Five key works at Salisbury Museum’s Terry Pratchett exhibition
- 12 September 2017
Curator Richard Henry selects five must-see items at a major new exhibition exploring the life and legacy of fantasy author Terry Pratchett.
Presented largely in Pratchett’s own words and given the blessing of his estate, Terry Pratchett: HisWorld at the Salisbury Museum features many of the much-loved writer’s most treasured possessions, plus items never before seen in public.
Pratchett’s own art is accompanied by more than 40 original illustrations by his favourite artist, Paul Kidby, as well as work by the original Discworld illustrator, Josh Kirby.
We asked the show’s curator, Richard Henry, to select five of his personal highlights. Here he tells us the stories behind them.
Thunderbolt Iron (Sir Terry’s sword), 2010
When Sir Terry became a knight he decided that he needed a sword. With the help of Jake Keen, an experimental archaeologist, Terry collected iron ore and then smelted it in his back garden. They also threw in a few bits of the Sikhote-Alin meteorite given to him by his agent Colin Smythe. He then assisted ironworker Hector Cole in making the sword. Imbued as he saw it with mythical power, it was one of his most treasured possessions.
The story creates a wonderful mental picture of Sir Terry and the pride he had in his creation; it is why we decided to present the whole exhibition from his point of view. “Most of my life I've been producing stuff which is intangible,” he once said, “and so it's amazing the achievement you feel when you have made something which is really real.”
Terry Pratchett, gold bees, 1975
Terry returned to a novel by Michael Aryton called The Maze Maker again and again over the years. It is based on the life of Daedalus, who cast a honeycomb made out of gold. In the novel Ayrton suggests a way that it might have been done. This inspired Terry to have a go at transforming insects into gold. “With the aid of London Zoo, the Natural History Museum and the Bee Research Association – who sent a matchbox full of dead bees and their best wishes – I made tiny gold bees and silver locusts,” he told the Bath and West Evening Chronicle in 1976. Aryton also transformed insects into gold after a wealthy fan of the book set him a challenge. As a specialist, it fascinates me to see the level of detail Terry was able to create with limited experience.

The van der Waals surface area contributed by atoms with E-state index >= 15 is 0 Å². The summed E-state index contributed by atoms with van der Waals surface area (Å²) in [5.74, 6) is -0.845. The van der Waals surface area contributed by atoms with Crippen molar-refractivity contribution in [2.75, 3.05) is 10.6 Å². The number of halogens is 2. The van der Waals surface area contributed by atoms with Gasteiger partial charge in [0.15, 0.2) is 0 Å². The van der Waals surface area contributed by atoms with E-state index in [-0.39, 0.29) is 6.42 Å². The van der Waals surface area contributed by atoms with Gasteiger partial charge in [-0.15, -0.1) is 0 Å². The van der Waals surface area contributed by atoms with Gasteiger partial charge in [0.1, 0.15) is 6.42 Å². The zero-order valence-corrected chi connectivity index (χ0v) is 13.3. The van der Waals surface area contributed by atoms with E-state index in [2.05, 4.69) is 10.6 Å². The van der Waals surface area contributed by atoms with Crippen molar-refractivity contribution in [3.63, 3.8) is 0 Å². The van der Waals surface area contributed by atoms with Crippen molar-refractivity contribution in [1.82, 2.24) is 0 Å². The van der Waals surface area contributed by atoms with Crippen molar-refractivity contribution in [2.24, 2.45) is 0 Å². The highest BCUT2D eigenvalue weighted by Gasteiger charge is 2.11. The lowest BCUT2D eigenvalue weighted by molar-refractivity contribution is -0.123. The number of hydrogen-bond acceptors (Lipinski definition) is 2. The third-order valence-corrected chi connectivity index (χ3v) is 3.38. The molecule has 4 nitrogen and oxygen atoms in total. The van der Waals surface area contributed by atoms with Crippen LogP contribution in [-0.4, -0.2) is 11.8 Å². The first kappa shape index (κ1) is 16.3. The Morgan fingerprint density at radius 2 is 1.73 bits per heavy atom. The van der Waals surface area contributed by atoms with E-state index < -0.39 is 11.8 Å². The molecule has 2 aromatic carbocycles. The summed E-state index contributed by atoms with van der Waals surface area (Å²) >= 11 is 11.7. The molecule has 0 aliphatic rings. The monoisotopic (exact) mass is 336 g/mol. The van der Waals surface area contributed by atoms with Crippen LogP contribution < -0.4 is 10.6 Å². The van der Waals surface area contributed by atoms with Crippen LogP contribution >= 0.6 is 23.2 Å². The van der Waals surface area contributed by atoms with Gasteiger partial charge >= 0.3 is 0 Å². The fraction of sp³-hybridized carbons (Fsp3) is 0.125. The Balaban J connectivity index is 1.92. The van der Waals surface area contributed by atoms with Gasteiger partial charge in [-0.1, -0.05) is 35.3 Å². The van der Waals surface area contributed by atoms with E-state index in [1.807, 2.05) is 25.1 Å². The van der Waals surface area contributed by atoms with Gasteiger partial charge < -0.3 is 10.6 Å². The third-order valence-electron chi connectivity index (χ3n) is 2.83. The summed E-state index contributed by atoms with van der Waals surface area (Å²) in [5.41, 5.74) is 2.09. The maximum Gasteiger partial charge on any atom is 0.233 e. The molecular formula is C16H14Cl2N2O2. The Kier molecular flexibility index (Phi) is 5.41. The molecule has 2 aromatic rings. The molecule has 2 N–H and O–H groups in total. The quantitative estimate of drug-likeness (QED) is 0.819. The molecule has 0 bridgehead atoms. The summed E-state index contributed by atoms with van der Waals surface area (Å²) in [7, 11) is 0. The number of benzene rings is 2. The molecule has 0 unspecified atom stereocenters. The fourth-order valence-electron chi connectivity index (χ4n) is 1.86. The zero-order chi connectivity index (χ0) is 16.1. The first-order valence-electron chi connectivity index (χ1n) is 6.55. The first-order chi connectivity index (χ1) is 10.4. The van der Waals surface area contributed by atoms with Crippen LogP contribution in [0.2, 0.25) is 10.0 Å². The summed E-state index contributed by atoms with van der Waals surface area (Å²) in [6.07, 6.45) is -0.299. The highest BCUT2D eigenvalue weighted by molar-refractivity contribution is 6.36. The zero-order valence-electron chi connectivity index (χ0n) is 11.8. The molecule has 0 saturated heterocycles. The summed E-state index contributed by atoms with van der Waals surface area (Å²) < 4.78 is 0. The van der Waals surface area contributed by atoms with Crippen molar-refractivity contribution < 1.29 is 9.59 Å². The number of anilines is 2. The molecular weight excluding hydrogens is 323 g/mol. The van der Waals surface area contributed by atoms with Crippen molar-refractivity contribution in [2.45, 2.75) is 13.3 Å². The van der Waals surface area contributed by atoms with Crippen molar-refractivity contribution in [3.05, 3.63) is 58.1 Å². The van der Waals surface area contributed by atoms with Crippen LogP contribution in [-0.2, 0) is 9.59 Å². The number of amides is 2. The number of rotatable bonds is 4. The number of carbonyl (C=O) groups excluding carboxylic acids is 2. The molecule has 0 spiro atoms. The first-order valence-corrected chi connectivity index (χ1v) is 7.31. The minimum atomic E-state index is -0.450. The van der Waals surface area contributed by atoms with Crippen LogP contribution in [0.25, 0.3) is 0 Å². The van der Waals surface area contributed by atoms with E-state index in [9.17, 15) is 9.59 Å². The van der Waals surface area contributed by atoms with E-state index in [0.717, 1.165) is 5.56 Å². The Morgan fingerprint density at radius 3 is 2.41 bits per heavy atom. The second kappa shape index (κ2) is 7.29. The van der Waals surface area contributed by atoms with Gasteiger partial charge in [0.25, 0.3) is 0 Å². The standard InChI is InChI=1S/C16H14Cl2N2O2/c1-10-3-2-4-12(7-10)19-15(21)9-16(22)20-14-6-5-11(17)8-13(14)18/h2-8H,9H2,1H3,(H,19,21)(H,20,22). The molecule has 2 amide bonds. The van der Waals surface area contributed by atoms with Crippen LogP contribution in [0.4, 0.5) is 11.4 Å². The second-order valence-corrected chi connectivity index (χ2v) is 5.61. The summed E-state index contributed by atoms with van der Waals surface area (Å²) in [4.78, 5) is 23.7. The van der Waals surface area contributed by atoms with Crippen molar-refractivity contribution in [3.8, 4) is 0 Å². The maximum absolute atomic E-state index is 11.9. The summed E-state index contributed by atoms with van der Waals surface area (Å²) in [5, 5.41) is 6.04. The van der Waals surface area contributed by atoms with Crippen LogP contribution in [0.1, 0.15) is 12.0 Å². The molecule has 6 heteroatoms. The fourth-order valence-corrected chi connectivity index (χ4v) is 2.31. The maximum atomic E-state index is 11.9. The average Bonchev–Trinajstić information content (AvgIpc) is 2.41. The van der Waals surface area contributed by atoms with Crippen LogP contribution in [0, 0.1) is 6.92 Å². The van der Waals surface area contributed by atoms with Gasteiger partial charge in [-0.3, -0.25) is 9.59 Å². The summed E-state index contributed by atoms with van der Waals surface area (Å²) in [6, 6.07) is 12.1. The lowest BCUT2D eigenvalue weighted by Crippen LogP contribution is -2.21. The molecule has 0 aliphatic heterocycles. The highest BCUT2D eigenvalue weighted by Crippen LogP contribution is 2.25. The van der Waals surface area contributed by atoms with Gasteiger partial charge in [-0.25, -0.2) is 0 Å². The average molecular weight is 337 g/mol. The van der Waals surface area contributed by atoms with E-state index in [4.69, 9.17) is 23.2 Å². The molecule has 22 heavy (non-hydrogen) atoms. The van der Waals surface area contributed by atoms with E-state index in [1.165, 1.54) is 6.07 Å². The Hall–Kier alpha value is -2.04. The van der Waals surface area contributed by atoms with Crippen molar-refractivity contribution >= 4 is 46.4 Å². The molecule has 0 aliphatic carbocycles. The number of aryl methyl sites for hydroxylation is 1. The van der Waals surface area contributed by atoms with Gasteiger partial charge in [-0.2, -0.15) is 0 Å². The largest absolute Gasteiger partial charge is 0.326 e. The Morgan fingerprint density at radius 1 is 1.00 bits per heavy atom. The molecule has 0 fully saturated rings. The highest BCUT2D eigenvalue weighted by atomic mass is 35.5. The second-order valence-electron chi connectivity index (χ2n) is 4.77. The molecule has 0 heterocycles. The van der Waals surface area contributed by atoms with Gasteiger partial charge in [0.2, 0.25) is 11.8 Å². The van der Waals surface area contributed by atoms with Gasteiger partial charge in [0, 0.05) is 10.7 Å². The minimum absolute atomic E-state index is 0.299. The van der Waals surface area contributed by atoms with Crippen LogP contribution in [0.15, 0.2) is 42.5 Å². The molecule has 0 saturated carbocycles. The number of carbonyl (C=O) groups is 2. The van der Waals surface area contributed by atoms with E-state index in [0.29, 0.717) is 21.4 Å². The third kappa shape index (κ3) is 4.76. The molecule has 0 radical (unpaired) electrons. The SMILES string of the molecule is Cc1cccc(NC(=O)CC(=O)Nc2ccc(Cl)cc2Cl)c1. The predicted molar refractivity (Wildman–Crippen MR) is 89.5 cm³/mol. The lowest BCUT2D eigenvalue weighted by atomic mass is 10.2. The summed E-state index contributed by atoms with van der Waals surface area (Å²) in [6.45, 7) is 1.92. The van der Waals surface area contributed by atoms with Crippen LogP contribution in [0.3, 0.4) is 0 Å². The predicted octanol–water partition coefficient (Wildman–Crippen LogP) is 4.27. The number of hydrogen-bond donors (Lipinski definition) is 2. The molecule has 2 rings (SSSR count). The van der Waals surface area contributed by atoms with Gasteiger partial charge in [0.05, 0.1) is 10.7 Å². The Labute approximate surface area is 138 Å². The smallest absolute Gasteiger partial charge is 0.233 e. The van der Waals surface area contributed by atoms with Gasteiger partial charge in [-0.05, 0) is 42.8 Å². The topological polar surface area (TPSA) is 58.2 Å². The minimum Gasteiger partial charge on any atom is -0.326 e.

Josh Kirby, Reaper Man, 1991
Josh Kirby was commissioned to illustrate the first paperback version of The Colour of Magic [the first novel in Pratchett’s Discworld series], and it became a partnership that lasted until Kirby’s death in 2001. Few cover artists have become quite so strongly associated with the books they front; Terry famously said, “I only invented the Discworld, Josh created it.”
Out of all the covers illustrated by Josh, Reaper Man was Terry’s favourite; therefore we felt that Reaper Man was an essential element of the HisWorld exhibition.
Paul Kidby, Bust of Sir Terry Pratchett, 2017
This bust of Terry was sculpted in a hard oil-based clay called Chavant. It took Paul three months to create. Paul initially worked from reference photographs to establish accurate proportions of Terry's facial features. To capture his expression, he then sculpted from his memories of their time spent working together.
Once the three-dimensional portrait was completed he made Terry’s trademark hat and glasses, both of which are removable. The pattern was then cast in bronze using the lost-wax process. On the back of the plinth is the Pratchett family motto, Noli Timere Messorem, which translated from the Latin means ‘fear not the reaper’.
Paul Kidby, Dr Pratchett’s Imaginarium, 2017
Paul Kidby was Sir Terry’s artist of choice. Dr Pratchett’s Imaginarium is a new commission for the exhibition and was inspired by a work by English cartoonist and illustrator William Heath Robinson, who was best known for his drawings of ridiculously complicated machines. Terry also liked to invent complex machines such as Clacks towers and Hex.
Paul depicts him dressed in the Victorian costume he wore to the book launch for Dodger (2013). “I think the garb of a Victorian creative gentleman suits him and reflects his love of that era of scientists, inventors, explorers and engineers,” Paul says in the exhibition material. “His top hat is tall enough, with a bit of magic, to contain all the ideas and characters that his endlessly resourceful mind created.” Paul portrays Terry’s expression perfectly – a fitting tribute.
Terry Pratchett: HisWorld is at the Salisbury Museum from 16 Sep to 13 Jan. Entry is free with a National Art Pass.